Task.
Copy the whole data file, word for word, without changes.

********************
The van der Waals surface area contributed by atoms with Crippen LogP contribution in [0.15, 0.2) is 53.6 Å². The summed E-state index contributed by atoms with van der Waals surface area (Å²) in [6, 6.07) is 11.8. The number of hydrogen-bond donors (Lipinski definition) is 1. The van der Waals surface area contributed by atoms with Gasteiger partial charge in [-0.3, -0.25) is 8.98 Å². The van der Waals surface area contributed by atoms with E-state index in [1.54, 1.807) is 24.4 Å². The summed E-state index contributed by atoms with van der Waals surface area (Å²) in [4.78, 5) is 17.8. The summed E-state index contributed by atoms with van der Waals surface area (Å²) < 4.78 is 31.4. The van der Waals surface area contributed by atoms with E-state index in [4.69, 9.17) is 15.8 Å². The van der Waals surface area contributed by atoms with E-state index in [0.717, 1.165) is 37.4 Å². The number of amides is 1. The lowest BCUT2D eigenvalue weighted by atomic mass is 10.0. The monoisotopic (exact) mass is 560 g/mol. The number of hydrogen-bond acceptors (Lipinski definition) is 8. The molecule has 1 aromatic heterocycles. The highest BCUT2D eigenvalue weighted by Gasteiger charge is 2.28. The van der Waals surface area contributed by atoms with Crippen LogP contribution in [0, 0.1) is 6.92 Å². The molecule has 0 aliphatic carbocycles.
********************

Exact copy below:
The van der Waals surface area contributed by atoms with Crippen LogP contribution in [0.15, 0.2) is 53.6 Å². The summed E-state index contributed by atoms with van der Waals surface area (Å²) in [6, 6.07) is 11.8. The number of hydrogen-bond donors (Lipinski definition) is 1. The van der Waals surface area contributed by atoms with Gasteiger partial charge in [-0.3, -0.25) is 8.98 Å². The van der Waals surface area contributed by atoms with E-state index in [1.54, 1.807) is 24.4 Å². The summed E-state index contributed by atoms with van der Waals surface area (Å²) in [4.78, 5) is 17.8. The summed E-state index contributed by atoms with van der Waals surface area (Å²) < 4.78 is 31.4. The van der Waals surface area contributed by atoms with E-state index in [4.69, 9.17) is 15.8 Å². The van der Waals surface area contributed by atoms with E-state index in [0.717, 1.165) is 37.4 Å². The number of amides is 1. The lowest BCUT2D eigenvalue weighted by atomic mass is 10.0. The monoisotopic (exact) mass is 560 g/mol. The number of hydrogen-bond acceptors (Lipinski definition) is 8. The molecule has 1 aromatic heterocycles. The highest BCUT2D eigenvalue weighted by Gasteiger charge is 2.28. The van der Waals surface area contributed by atoms with Crippen LogP contribution in [0, 0.1) is 6.92 Å². The molecule has 0 aliphatic carbocycles.